Saturday, October 6, 2018

Tree River - Sea-run Arctic Char on the Fly

Touted as the most northern sport fishery in the world, the Tree River and its largest strain of sea-run Arctic Char on the planet has been on my fly fishing bucket list for sometime.  Located in the northern most reaches of Nunavut Territory in Canada, at nearly 68 degrees north, you're further north than Iceland.  At this latitude, summers are brief if they exist at all and the entire fishing season lasts only 8 weeks.  

The Lodge is operated by Plummer's Arctic Lodges and there is no logistically practical or financially viable way to reach this fishery but to go through them.  They operate a top notch operation and employ first class fishing guides, but as this is a satellite operation serviced from their main facility some 220 miles southwest on Great Bear Lake (see prior post), don't expect the Ritz.  Accommodations are comfortable and family style dinning is offered in a modest communal building, but lodging consists of wood floored canvas "tent cabins" heated by diesel stoves and rest facilities consist of outhouses.  Nunavut is roughly the same size as Alaska, however, has 1/20th the population.  All things considered, its pretty impressive the level of amenities offered in this no-man's land.
Originating from a chain of lakes 40 miles to the south, the river is absolutely violent generating several class III, IV and V rapids before terminating the in the Arctic Ocean.  The char are believed to live much of the year in the Arctic Ocean where forage is abundant before making a 6+ mile journey up the river to spawn, ultimately being stopped by a 25 ft high Class V waterfall dubbed "Third Falls".  

While most guests fish conventional tackle, we intentionally booked the lodge's 13th annual fly fishing week and as such, were paired with a very knowledgeable fly fishing guide.  Our week constituted the 7th of 8 weeks of angling on the river, and we leaned the 8th week is reserved exclusively for 2 groups of sportsmen, 6 anglers for the Tree River and 6 hunters seeking trophy Musk Oxen.  The lodge boasts 12 of 13 Boone and Crocket records.
While there is 6+ miles of river holding sea-run char, water holding char and fishable waters are two different things.  When we arrived at base camp on Great Bear Lake, the Tree River was blown out, chocolate milk and un-fishable.  We coordinated with the Lodge manager to be on standby and two days later were whisked off on a turbo otter as the river had cleared but remained swollen and engorged.  For this reason, and by my estimates, only 5-10% of the river was fishable by fly rod (pegged bead) and only 2% fishable via swinging steelhead flies on a spey.  We were fortunate to land a number of quality char with both techniques.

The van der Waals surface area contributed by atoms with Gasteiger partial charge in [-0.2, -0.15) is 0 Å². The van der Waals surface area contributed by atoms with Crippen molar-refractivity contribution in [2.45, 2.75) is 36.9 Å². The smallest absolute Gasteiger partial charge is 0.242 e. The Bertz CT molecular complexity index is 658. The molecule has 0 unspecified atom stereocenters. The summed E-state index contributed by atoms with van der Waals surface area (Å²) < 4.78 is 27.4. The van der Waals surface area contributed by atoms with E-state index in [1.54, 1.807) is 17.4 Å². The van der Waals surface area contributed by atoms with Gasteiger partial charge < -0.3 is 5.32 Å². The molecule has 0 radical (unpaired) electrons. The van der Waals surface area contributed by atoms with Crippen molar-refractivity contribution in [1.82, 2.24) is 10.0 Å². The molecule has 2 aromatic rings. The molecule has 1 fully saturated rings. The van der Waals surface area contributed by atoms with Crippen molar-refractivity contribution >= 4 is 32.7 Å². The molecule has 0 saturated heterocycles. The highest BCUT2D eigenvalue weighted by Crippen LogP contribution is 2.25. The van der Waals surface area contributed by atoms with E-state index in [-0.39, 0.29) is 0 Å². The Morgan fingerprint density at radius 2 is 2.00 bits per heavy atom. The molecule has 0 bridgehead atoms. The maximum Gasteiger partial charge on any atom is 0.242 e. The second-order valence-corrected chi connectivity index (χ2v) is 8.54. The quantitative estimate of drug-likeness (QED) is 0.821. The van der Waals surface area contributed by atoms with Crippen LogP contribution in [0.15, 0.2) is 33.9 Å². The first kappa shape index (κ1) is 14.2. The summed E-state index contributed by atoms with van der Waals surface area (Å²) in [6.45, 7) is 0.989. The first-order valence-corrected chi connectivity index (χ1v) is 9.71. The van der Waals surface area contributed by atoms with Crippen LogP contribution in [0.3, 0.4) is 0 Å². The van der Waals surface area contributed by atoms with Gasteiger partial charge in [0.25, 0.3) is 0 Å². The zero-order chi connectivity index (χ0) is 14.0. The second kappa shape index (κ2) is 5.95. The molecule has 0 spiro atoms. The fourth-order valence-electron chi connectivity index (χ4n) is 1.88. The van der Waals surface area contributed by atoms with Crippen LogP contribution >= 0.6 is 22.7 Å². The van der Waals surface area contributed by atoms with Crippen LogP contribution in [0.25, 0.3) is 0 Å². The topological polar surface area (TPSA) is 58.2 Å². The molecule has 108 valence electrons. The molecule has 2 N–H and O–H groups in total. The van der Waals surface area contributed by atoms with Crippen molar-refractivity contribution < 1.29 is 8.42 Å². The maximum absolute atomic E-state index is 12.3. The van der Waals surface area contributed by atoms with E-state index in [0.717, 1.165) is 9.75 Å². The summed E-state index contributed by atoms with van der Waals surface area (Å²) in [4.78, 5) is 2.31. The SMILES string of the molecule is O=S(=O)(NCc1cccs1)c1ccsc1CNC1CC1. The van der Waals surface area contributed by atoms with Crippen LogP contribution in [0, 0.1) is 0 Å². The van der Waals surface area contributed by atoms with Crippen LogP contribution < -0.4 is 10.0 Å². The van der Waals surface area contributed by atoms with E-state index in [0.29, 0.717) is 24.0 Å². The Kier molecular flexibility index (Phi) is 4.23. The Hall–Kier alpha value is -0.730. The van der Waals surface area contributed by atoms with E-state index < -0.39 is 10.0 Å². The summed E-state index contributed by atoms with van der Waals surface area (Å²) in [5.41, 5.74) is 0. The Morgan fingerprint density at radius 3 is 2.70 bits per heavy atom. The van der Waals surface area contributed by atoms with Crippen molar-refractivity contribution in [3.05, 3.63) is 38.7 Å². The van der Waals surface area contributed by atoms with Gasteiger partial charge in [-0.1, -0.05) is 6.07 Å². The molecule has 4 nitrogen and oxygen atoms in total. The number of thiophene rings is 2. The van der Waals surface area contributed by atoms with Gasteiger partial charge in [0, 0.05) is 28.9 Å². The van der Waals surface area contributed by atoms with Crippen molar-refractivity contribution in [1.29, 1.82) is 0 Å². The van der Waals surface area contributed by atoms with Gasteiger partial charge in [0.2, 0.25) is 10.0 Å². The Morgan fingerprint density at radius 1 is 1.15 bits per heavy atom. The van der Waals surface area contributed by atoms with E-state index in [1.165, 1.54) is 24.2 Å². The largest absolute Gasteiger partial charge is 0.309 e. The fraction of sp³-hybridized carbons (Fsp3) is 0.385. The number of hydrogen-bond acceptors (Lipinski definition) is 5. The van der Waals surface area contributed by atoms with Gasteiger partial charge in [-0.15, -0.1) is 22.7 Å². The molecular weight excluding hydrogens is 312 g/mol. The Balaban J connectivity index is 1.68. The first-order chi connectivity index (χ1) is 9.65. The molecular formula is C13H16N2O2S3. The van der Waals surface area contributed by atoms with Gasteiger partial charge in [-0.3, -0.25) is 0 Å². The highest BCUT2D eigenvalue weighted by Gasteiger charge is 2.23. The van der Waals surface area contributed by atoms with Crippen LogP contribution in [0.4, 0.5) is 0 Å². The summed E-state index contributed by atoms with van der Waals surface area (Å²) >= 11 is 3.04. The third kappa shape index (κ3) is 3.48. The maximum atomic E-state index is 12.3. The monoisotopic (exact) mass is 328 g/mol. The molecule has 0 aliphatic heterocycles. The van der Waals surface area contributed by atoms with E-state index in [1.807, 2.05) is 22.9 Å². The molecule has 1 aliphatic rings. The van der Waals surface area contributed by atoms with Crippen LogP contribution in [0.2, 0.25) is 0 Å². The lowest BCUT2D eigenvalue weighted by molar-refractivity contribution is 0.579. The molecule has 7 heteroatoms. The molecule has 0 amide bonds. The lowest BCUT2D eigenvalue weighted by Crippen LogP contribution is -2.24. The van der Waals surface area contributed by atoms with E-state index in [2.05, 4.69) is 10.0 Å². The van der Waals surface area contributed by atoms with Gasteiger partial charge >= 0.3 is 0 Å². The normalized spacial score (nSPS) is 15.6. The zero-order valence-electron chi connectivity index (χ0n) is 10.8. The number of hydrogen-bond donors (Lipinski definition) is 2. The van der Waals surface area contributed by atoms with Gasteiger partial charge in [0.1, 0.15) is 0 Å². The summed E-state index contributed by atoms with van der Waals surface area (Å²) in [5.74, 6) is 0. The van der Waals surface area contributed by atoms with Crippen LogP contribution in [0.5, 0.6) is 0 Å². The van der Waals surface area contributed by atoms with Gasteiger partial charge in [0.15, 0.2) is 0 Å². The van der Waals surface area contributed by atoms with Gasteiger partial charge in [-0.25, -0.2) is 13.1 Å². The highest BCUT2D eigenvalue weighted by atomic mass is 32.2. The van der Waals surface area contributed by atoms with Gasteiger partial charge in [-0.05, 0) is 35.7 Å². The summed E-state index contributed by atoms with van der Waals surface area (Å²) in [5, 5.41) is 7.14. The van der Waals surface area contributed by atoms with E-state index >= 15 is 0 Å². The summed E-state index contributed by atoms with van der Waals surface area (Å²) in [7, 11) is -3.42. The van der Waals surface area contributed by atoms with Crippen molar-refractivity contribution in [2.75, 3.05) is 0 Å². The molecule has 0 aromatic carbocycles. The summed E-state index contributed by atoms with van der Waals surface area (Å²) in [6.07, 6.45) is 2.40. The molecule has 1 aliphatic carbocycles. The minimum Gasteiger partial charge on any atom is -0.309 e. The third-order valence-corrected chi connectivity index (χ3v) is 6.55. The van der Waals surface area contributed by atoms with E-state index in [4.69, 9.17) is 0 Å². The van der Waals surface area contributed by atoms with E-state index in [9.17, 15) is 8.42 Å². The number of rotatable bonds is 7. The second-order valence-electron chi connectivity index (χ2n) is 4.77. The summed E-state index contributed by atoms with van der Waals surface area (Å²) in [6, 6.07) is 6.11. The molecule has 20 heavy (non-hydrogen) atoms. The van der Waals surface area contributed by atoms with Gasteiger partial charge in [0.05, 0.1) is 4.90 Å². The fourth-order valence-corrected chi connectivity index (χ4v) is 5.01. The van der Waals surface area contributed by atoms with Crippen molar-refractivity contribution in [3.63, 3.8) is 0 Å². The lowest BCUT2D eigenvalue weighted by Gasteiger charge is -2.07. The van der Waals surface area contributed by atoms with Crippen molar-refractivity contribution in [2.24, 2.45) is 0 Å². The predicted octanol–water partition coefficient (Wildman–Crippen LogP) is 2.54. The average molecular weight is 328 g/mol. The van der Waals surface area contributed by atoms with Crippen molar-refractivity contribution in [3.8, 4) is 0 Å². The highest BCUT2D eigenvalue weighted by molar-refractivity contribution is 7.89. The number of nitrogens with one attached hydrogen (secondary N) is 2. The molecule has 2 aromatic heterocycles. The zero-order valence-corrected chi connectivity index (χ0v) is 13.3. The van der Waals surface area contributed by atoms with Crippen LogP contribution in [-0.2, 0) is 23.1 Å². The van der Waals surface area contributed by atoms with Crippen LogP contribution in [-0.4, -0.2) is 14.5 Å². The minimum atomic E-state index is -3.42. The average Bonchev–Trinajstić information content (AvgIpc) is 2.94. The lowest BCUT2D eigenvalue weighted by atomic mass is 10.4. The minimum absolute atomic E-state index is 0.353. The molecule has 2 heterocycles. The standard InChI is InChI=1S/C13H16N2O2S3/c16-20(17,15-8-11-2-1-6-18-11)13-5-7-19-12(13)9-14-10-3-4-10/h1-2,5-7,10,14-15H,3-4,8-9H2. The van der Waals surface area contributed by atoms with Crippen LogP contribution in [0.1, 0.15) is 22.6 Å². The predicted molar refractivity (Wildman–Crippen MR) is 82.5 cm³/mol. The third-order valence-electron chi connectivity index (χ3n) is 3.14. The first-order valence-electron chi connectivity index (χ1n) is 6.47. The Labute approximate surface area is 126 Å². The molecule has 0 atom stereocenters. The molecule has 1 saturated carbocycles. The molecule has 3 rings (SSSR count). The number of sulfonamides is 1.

Once you hook up, you'll be hard pressed to keep these fish out of the current.  Once they make it into the current (and they will), tie up your running shoes.  This double took us a few hundred yards down river.   I was quite surprised to learn that bi-catch in the river includes lake trout which come down from the lakes in the head waters and can reach 30 pounds.  I found out fist hand how futile it was to try and land such a large fish in such a torrent after chasing one down a particularly turbid portion of the river about a quarter mile before I realized I was still several hundred feet into my backing.  For fear of loosing all of my gear including my fly line, I opted to break it off.
The fish hold in any section of soft water as they regain strength to continue their journey upstream.  Often times you can see their red bellies illuminate in the turquoise water but they're spooky, and I found a long rod to be a valuable asset.
This is the "Presidential Pool", named after former President George H. W. Bush who favored this rare piece of relatively soft water.
I liken these fish to large steelhead both in angling challenge and fight.
At first glance I thought this was a small bear track, but upon closer inspection, realized it was a large Arctic Wolf.  We came upon two packs and also saw grizzlies.  This far north, there are no salmon runs and forage is scarce.  Unlike Alaska where most animals encountered during the summer months are well fed due to bountiful salmon runs and game, these top predators are to be avoided whenever possible.  Guides will turn around if they see a bear on the trail, bears don't see us as a curiosity as they do in Alaska, they see you more like a potential food source they may need to survive the winter which is right around the corner.
Hope you enjoyed this post, shoot me an email if you have questions about booking a trip like this!


Mr. P. said...

Very cool, Ryan. Great photos!

Carina Sun said...

Very admire!!
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